– Jesus is not seen as divine in the sense of being the actual immaculately conceived Son of God, but rather as having the divine spark to be found in all human beings, although in larger measure. He is seen as the bringer of a divine message that enables people to achieve communion with God as he is perceived in many different ways by people on a spiritual path.


– Da Vinci’s painting of The Last Supper is seen as an encoded message of the real Messianic story.


– The Council of Nicaea, organised by the Emperor Constantine in 325 AD, is seen as orchestrated by Constantine for his own political ends. In the resulting Church dogma, the real relationship between Jesus and Mary Magdalene is seen as being finally removed from orthodox Christian records.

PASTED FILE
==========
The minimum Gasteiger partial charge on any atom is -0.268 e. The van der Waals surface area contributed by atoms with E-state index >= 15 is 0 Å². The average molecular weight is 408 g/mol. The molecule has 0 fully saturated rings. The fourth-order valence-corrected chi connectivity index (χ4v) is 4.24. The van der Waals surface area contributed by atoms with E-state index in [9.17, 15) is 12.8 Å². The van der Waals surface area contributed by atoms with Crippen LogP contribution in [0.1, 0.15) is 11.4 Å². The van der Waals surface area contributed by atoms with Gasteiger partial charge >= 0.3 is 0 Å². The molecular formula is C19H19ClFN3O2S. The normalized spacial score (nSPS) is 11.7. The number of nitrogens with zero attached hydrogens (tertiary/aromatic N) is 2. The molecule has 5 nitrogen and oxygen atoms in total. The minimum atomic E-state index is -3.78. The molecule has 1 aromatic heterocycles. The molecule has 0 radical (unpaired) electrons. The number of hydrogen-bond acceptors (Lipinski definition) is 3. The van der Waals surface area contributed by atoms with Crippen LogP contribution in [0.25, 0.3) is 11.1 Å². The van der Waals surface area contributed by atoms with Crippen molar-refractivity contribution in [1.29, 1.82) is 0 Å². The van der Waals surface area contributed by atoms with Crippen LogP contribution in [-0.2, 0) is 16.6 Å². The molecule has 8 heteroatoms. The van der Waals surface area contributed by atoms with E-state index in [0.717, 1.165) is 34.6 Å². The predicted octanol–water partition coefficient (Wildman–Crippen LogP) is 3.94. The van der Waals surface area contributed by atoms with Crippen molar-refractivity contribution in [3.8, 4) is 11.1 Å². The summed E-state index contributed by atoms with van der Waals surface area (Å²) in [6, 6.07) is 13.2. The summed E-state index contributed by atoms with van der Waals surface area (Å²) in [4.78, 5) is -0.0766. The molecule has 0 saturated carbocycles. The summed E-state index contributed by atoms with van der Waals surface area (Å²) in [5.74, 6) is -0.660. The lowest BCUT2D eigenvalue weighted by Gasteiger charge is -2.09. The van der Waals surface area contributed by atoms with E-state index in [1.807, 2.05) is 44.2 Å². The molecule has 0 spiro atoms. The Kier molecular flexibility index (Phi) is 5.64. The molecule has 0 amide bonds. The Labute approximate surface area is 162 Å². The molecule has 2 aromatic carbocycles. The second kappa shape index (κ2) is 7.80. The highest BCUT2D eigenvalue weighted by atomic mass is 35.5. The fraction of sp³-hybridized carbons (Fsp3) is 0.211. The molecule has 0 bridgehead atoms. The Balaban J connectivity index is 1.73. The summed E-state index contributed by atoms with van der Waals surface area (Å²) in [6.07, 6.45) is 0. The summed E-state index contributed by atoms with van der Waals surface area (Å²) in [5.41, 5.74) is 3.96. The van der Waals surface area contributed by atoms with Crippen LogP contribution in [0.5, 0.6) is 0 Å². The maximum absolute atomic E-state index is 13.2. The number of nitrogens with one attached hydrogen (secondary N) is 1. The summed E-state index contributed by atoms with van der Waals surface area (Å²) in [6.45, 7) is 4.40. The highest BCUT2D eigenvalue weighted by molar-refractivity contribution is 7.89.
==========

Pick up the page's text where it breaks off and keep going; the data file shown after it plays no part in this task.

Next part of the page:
– The ‘truth’ about Jesus and Mary Magdalene has – according to the novel – been kept alive by a secret society named the Priory of Sion, and a powerful orthodox Catholic order, the Opus Dei is depicted as trying to ensure that this ‘truth’ never emerges.

Dan Brown leans on information gained from non-fiction books like Holy Blood, Holy Grail by Michael Baigent, Richard Leigh and Henry Lincoln and on what is presented as confirmation by the Nag Hammadi Codices, but also on reports, opinions and rumours which have emerged in a steady stream from the first century, gathering momentum after Nicaea. Many of these ‘heresies’ and enquiries were written by serious thinkers.

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32 Most Asked Da Vinci Code Questions Answered